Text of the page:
words of wisdom from a systems engineer

Locate RPM packages which contain a certain file

It’s not easy remembering which RPM packages contain certain files. If I asked you which files you’d find in packages like postfix-2.7.1-1.fc14 and bash-4.1.7-3.fc14, you would be able to name some obvious executables. However, would you be able to do the same if I mentioned a package like util-linux-ng-2.18-4.6.fc14? If the RPM is already installed, you can quickly use rpm -ql to list the files within it.

However, what if the RPM isn’t installed already? How do you figure out which one to install?

Fedora has well over 20,000 packages in the standard repositories without adding additional repositories like RPM Fusion. Narrowing that list down to find the package you want can be daunting, but you can use yum to help.

Consider this: you’re following a guide online and the author says you need to run deallocvt:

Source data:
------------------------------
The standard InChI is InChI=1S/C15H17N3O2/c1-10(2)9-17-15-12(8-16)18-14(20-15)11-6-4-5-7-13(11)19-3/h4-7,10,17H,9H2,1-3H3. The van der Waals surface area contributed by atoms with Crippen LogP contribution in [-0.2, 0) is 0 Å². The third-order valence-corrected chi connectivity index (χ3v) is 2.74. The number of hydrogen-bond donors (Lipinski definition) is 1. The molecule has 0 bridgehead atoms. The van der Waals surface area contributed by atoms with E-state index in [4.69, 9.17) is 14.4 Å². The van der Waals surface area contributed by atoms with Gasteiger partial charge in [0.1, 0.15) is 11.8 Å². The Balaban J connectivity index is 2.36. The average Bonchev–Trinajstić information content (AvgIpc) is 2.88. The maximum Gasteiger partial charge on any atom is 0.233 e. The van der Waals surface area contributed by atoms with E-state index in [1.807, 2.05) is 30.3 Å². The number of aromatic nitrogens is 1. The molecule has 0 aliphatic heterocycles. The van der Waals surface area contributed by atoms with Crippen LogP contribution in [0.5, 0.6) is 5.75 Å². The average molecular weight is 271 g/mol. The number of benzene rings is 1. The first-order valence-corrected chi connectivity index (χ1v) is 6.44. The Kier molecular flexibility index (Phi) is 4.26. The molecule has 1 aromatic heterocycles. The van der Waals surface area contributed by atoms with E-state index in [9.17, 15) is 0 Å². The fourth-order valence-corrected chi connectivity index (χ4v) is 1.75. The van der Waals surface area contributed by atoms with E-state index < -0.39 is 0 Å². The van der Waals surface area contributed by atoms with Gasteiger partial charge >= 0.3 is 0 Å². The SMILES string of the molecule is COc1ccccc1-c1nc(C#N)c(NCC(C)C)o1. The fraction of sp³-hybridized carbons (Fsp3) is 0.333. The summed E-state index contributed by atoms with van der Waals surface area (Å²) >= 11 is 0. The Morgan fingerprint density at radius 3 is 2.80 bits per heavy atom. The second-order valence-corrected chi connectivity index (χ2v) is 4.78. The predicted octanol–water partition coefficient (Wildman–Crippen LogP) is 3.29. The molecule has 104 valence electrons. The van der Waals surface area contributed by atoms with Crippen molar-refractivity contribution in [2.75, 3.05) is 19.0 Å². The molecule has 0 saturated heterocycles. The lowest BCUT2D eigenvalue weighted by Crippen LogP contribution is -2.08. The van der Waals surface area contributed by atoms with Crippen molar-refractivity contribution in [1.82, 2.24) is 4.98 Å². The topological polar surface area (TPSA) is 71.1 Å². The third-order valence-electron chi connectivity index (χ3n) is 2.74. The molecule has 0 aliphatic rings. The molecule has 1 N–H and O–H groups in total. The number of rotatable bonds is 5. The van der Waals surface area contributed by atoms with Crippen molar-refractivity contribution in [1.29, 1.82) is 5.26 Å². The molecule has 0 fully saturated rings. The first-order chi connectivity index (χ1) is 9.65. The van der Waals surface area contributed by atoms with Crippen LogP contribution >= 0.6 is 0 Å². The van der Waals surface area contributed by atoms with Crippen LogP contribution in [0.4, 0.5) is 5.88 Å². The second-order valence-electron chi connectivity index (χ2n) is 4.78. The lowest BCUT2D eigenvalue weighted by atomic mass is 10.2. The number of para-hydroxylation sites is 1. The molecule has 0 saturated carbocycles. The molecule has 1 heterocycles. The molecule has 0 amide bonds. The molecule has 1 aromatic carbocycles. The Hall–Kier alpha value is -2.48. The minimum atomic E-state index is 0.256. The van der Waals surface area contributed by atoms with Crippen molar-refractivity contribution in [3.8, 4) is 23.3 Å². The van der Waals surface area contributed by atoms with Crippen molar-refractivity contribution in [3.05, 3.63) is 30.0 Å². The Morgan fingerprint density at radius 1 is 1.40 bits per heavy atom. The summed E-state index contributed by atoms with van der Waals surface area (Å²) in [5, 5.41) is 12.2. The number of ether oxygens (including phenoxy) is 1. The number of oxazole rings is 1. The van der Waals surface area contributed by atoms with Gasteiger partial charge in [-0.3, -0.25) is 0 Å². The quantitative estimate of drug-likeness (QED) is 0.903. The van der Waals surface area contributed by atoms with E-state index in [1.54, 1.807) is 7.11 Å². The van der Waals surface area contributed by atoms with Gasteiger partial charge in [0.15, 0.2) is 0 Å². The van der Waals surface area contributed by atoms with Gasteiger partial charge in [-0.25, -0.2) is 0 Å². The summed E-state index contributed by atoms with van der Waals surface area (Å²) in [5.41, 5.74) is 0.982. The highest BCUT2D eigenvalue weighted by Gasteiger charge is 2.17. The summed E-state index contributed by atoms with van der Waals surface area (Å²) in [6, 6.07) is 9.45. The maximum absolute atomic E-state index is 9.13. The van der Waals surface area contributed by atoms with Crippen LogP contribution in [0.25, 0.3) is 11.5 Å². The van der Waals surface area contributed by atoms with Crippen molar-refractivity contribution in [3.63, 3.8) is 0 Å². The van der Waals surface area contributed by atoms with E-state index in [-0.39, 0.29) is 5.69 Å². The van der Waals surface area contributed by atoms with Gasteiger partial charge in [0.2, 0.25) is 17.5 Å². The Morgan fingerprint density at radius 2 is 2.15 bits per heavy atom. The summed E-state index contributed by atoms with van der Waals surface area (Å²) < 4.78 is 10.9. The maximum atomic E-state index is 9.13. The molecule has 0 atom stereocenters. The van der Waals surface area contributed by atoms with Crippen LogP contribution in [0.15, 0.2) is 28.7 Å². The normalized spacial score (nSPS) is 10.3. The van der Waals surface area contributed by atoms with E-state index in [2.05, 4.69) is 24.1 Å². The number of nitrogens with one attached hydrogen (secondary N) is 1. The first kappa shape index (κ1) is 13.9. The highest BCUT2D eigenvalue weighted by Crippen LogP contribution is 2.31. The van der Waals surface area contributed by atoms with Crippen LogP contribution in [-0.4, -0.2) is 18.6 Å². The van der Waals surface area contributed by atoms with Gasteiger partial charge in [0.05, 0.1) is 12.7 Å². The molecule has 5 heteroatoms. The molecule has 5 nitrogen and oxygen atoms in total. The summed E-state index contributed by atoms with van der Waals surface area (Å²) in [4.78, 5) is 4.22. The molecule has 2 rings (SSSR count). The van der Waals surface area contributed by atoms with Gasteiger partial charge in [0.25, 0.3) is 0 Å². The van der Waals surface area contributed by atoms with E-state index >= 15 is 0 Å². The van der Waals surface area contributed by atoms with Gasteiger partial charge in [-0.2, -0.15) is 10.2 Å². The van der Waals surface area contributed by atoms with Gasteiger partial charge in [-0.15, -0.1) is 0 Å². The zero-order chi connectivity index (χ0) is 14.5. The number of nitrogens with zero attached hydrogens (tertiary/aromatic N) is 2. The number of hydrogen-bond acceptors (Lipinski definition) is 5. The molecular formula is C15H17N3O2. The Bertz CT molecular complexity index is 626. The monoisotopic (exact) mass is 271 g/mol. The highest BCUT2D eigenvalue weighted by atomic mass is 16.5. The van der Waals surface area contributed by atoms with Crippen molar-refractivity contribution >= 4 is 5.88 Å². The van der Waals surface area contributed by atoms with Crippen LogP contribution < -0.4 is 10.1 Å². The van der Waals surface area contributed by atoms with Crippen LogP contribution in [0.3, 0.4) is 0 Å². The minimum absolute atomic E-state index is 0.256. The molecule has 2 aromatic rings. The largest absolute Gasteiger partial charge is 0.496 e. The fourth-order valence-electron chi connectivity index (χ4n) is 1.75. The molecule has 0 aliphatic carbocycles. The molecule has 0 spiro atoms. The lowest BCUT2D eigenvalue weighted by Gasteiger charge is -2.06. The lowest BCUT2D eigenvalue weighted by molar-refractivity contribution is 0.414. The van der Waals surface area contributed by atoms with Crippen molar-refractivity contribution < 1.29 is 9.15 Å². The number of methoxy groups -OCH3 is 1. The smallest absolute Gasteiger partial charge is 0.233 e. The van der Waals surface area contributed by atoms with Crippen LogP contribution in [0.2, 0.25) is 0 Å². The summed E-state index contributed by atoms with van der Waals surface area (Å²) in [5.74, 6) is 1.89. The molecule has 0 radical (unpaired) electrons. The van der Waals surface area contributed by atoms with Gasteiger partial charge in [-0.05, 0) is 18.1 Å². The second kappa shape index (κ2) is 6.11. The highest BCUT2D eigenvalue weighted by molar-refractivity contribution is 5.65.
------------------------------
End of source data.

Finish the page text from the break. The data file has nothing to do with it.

# deallocvt
-bash: deallocvt: command not found

Perhaps it’s in a package with deallocvt in the name:

# yum search deallocvt
Warning: No matches found for: deallocvt
No Matches found

This is where yum’s whatprovides (provides works in recent yum versions) command works really well:

# yum whatprovides */deallocvt
kbd-1.15-11.fc14.x86_64 : Tools for configuring the console
Repo        : fedora
Matched from:
Filename    : /usr/bin/deallocvt

From there, you can install the kbd RPM package via yum and you’ll be on your way.

Author’s note: Regular readers will probably think this is pretty basic, but I often find people who don’t know this functionality exists in yum.

UPDATE: I forgot to include another handy command in this article (thanks to Jason Gill for reminding me). If you have file on your system already, but you need to know which RPM package it came from, you can do this very quickly:

# rpm -qf /usr/bin/free